Her parents had been old when Susan was born. So, even though her mother fussed, neither of her parents seemed to want to put forth the effort to make Susan listen to them. Most nights, shortly after dark, she was out the window and up to the little grove of trees where Hal would be waiting.
She’d lost her virginity on the damp bank of Blackwater Creek one July evening after they’d first had a fight. Later, they’d gone skinny-dipping. After that, they’d do it anywhere they could find—the back seat of his parent’s car or the floating platform in the small lake where everyone swam during the day. The first school year that they were together, they’d twice snuck out to a school bus when they should have been in class, and once they’d made love on one of the science tables after they’d stayed late to work on a ‘project.’
Hal graduated and went to work in construction. He would sometimes come by her house for some early morning loving. She’d often wondered what her parents would have said if they’d ever caught them, but that never happened. When Hal didn’t have time to come in, he would often leave a flower or a note on her windowsill. Susan had felt he was the most romantic man in the world.
She tried to drag her mind to the present. What she really wondered was, what in the world happened? Do I still love Hal? He was still easy on the eyes. He stood almost six feet. She thought the gray now liberally spread through his dark hair and neatly trimmed beard had improved his looks over the years. Working outside so much had given him a permanent tan and years of working in construction kept him lean and fit. Susan had to acknowledge to herself that he was better looking than in the early days. But he wasn’t the man she had married. He seemed to be a pale copy. She still loved the Hal she had married.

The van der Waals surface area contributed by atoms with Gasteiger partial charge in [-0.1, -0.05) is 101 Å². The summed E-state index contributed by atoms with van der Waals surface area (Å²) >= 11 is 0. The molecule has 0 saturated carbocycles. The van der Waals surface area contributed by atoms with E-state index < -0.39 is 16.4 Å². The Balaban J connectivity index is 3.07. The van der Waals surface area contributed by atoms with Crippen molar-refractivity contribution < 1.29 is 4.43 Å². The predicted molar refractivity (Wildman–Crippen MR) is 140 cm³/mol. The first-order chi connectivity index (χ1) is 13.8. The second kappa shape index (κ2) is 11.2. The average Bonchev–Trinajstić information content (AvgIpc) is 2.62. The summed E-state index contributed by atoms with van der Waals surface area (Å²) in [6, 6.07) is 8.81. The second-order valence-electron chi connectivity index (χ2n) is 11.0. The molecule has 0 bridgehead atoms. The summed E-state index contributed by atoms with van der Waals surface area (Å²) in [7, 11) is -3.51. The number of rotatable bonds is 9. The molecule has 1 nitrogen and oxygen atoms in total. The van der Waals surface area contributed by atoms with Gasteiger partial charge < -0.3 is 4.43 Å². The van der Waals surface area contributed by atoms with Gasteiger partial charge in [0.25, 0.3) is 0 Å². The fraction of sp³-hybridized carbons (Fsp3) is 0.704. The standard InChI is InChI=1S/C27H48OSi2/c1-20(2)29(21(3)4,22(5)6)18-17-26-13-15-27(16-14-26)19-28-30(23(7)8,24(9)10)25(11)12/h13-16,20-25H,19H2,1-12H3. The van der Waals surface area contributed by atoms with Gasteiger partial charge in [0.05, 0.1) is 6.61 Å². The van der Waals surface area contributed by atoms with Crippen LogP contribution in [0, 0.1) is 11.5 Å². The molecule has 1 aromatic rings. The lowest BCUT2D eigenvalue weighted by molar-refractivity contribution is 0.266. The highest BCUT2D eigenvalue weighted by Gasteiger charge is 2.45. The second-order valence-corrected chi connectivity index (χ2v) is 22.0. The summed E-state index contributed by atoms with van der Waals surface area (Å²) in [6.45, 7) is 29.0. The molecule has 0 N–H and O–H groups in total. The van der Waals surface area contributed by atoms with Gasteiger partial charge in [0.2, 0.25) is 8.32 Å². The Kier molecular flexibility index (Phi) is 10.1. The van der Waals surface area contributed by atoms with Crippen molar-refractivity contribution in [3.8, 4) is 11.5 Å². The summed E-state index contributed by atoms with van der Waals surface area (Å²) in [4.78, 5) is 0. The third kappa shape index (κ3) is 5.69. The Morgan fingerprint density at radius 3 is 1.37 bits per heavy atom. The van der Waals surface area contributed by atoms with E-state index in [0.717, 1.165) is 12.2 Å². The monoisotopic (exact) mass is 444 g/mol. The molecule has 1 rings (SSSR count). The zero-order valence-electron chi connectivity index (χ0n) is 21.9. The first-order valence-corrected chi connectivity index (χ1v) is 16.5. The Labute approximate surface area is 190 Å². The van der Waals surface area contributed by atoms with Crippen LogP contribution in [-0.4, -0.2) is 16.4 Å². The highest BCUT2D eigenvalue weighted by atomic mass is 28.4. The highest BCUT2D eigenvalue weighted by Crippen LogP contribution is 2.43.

Thinking of Hal’s looks drew Susan to the mirror to study her own image. She had recently lost weight getting ready for all the weddings. She was in better shape than she’d been in for years. She didn’t think the gray trying to sneak into her hair improved her looks as it did Hal’s, so she had it professionally colored, a bit lighter than her original brown and with a few red highlights. Her daughters helped her to keep her fashion current. Classy was what she went for. She wasn’t trying to look like an eighteen-year-old. Susan admitted she looked fine for a woman of her age, but she didn’t feel that was going to be enough to keep her marriage intact.
She still wanted love. Romance. Passion. But at fifty-three, would she be able to find it again? Was she going to be alone for the rest of her life? Bitterly, she realized that Hal would have no problem finding some young thing. But how many men were looking for a middle-aged, mother of three and grandmother of one with no remarkable talents to her name? Tears came then, and Susan found herself sobbing for the changes that were coming.
Hal came home early in the afternoon. She didn’t rush to greet him. She stayed in the den on the computer, but she could hear him moving around upstairs and wondered if he was packing to leave. Nearly an hour passed before he came to find her.